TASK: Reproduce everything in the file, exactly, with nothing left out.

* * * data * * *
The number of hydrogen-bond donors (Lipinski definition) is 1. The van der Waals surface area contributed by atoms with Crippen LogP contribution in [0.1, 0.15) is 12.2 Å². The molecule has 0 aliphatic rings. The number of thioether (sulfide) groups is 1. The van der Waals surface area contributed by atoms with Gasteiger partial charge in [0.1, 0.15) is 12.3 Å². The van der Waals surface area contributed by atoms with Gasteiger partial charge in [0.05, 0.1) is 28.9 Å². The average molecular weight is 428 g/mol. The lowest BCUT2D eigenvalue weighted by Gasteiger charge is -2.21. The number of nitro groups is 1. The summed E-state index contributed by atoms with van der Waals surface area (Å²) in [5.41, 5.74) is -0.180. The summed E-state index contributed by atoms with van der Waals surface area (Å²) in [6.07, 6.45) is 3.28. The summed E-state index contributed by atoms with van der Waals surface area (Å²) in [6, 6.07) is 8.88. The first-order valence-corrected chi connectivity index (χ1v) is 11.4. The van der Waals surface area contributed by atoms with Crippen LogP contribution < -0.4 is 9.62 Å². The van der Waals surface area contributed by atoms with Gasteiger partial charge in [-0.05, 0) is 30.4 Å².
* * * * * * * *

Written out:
The number of hydrogen-bond donors (Lipinski definition) is 1. The van der Waals surface area contributed by atoms with Crippen LogP contribution in [0.1, 0.15) is 12.2 Å². The molecule has 0 aliphatic rings. The number of thioether (sulfide) groups is 1. The van der Waals surface area contributed by atoms with Gasteiger partial charge in [0.1, 0.15) is 12.3 Å². The van der Waals surface area contributed by atoms with Gasteiger partial charge in [0.05, 0.1) is 28.9 Å². The average molecular weight is 428 g/mol. The lowest BCUT2D eigenvalue weighted by Gasteiger charge is -2.21. The number of nitro groups is 1. The summed E-state index contributed by atoms with van der Waals surface area (Å²) in [5.41, 5.74) is -0.180. The summed E-state index contributed by atoms with van der Waals surface area (Å²) in [6.07, 6.45) is 3.28. The summed E-state index contributed by atoms with van der Waals surface area (Å²) in [6, 6.07) is 8.88. The first-order valence-corrected chi connectivity index (χ1v) is 11.4. The van der Waals surface area contributed by atoms with Crippen LogP contribution < -0.4 is 9.62 Å². The van der Waals surface area contributed by atoms with Gasteiger partial charge in [-0.05, 0) is 30.4 Å².